This Week – SOMA Parking; Redevelopment; Incentives For Mid-Market

Changes in South of Market Parking Requirements Considered by Planning Commission, Board of Supervisors

For some time, San Francisco has been a national leader in urban planning. Over the past few years, the city has strived to maintain that role through promoting New Urbanism and “livable city” initiatives that make it a more comfortable place to work and live. City officials, planners and public policy advocates have been increasingly emphasizing the need for dense, transit-oriented development, more pedestrian- and bike-friendly streets, and reducing traffic congestion. To that end, one of the major evolutions in the city’s Planning Code has been to move away from requiring minimum levels of parking in new developments and instead setting maximum levels of parking that can be provided. This transition began with the Rincon Hill Area Plan and was vastly expanded with the Eastern Neighborhoods Area Plan. Parking maximums now also apply to C-3 (downtown) districts.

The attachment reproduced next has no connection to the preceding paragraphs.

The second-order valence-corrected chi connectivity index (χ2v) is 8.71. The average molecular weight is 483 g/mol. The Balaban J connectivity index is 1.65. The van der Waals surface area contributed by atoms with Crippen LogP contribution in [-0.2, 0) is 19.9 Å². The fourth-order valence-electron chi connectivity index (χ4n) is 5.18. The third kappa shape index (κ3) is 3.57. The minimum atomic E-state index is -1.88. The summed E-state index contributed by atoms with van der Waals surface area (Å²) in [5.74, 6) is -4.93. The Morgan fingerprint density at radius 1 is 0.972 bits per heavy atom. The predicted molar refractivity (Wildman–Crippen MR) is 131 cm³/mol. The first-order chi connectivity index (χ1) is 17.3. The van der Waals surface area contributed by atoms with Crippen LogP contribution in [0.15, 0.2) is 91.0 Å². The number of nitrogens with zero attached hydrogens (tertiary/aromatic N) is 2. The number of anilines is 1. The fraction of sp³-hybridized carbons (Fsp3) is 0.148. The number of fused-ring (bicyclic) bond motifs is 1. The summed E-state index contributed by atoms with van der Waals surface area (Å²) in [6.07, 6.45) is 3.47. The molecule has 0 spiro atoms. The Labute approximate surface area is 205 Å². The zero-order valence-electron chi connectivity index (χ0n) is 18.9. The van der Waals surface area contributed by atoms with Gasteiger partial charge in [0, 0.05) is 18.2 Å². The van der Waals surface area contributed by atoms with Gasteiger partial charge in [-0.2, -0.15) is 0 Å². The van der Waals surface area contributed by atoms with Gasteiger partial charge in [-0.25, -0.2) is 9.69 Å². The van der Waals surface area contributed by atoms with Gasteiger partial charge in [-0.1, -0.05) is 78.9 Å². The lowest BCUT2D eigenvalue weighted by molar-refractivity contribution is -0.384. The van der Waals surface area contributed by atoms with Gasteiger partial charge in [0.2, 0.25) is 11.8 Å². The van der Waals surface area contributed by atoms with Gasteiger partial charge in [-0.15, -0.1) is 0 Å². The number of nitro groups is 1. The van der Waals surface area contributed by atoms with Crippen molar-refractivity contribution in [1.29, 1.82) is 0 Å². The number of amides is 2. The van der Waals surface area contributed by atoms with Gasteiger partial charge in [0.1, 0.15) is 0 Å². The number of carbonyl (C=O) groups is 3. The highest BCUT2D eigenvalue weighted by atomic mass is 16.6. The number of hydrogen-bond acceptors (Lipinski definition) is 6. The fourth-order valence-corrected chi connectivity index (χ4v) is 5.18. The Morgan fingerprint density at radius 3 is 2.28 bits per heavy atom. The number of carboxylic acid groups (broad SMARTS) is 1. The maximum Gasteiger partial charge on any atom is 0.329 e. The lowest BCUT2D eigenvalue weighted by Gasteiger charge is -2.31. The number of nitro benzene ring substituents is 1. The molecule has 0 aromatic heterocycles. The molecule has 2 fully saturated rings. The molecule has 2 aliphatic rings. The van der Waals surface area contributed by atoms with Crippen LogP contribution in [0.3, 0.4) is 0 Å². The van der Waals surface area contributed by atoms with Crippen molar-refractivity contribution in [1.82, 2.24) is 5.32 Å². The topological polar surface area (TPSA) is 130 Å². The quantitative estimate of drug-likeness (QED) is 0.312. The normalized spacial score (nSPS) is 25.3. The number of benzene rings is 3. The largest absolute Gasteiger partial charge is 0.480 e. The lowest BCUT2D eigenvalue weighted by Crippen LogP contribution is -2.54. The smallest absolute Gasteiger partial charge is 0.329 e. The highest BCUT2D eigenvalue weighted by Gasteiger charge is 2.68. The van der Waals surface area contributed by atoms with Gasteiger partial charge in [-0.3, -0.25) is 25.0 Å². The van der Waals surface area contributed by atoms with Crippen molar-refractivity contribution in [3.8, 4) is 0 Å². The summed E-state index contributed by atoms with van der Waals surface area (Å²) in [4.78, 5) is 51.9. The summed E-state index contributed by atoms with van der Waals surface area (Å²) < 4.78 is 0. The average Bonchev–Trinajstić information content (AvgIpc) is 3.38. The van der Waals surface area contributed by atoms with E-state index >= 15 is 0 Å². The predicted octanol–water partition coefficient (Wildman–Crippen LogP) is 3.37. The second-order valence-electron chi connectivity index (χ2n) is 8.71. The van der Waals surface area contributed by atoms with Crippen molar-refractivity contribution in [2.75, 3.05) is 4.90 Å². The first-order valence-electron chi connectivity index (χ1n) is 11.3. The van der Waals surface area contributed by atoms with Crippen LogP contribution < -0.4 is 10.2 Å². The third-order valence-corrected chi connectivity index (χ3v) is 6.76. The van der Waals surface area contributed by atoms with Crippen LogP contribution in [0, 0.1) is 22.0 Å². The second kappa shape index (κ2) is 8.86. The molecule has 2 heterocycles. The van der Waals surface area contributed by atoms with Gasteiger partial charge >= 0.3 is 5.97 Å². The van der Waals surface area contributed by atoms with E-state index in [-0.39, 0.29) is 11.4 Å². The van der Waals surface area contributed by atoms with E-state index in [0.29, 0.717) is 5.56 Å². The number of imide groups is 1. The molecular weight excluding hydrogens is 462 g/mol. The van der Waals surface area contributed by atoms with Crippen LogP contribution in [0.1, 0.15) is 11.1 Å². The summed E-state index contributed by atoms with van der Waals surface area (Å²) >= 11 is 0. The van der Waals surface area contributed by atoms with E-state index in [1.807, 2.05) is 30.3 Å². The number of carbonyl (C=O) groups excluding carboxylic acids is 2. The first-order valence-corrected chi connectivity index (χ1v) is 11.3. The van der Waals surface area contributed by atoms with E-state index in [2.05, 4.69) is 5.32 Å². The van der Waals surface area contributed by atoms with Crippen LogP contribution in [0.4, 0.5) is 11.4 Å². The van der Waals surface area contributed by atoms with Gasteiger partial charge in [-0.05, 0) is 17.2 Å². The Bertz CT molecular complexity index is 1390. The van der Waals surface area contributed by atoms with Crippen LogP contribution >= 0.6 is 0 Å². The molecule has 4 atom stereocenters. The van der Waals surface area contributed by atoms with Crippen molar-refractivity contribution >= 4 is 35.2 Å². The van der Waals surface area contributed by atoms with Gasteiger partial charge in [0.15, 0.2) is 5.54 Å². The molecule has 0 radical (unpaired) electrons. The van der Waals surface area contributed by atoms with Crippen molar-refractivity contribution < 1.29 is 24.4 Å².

The city is now considering changing parking minimums to maximums in the South of Market area. New legislation being considered by the Planning Commission tomorrow would expand parking maximums to South of Market Mixed Use Districts, Mission Bay Districts, M-1 districts and C-M districts. The maximum parking levels would be similar to those in neighboring Eastern Neighborhood Mixed Use and C-3 districts. Street frontage design controls would also be expanded to cover these districts and parking fees intended to discourage long-term commuter parking would be required in these districts.

In the end, the real significance of these new controls may be minimal. The Eastern Neighborhoods Area Plan eliminated most of the remaining M-1 and C-M districts in the city. If the Western SoMa area plan is ever enacted, most of the remaining South of Market Mixed Use districts would be completely overwritten. However, the new legislation further cements the fact that, moving forward, parking will increasingly be controlled by maximum limits, rather than minimum requirements.

The Impacts of “Disestablishing” Redevelopment Agencies in San Francisco

It’s amazing how things can change in a month. As we signed off for 2010, Redevelopment Agencies throughout the state were able to celebrate the holidays, reflect on the past year, and plan for the year ahead without the slightest worry that California’s 65+ year-old Redevelopment Law could be erased from the books. Fast forward just one month, and Redevelopment Agencies are literally in the fight for their life, as Governor Brown as proposed to “disestablish” the agencies as of July 1, 2011.